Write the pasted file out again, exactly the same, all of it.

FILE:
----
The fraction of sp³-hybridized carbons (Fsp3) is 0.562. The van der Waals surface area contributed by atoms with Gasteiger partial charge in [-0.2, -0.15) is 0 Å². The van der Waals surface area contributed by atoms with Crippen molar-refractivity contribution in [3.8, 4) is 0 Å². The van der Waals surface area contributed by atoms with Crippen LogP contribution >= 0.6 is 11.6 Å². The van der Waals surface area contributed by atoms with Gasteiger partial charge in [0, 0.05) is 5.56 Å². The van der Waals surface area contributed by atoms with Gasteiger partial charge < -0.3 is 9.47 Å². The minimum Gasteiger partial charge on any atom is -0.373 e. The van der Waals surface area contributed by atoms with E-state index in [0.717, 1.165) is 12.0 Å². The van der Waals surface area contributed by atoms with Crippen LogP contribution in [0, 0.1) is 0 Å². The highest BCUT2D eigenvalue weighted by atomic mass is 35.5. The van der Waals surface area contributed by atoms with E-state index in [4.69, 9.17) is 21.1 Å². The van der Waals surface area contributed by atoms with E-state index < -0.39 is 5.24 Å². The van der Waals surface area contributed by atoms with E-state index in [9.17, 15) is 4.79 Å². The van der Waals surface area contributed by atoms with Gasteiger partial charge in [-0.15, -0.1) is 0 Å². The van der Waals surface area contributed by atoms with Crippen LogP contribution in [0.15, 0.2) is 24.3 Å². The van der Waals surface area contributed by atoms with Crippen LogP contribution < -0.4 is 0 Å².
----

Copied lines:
The fraction of sp³-hybridized carbons (Fsp3) is 0.562. The van der Waals surface area contributed by atoms with Gasteiger partial charge in [-0.2, -0.15) is 0 Å². The van der Waals surface area contributed by atoms with Crippen molar-refractivity contribution in [3.8, 4) is 0 Å². The van der Waals surface area contributed by atoms with Crippen LogP contribution >= 0.6 is 11.6 Å². The van der Waals surface area contributed by atoms with Gasteiger partial charge in [0, 0.05) is 5.56 Å². The van der Waals surface area contributed by atoms with Gasteiger partial charge < -0.3 is 9.47 Å². The minimum Gasteiger partial charge on any atom is -0.373 e. The van der Waals surface area contributed by atoms with E-state index in [0.717, 1.165) is 12.0 Å². The van der Waals surface area contributed by atoms with Crippen LogP contribution in [0, 0.1) is 0 Å². The highest BCUT2D eigenvalue weighted by atomic mass is 35.5. The van der Waals surface area contributed by atoms with E-state index in [4.69, 9.17) is 21.1 Å². The van der Waals surface area contributed by atoms with E-state index < -0.39 is 5.24 Å². The van der Waals surface area contributed by atoms with E-state index in [9.17, 15) is 4.79 Å². The van der Waals surface area contributed by atoms with Gasteiger partial charge in [-0.15, -0.1) is 0 Å². The van der Waals surface area contributed by atoms with Crippen LogP contribution in [0.15, 0.2) is 24.3 Å². The van der Waals surface area contributed by atoms with Crippen LogP contribution < -0.4 is 0 Å².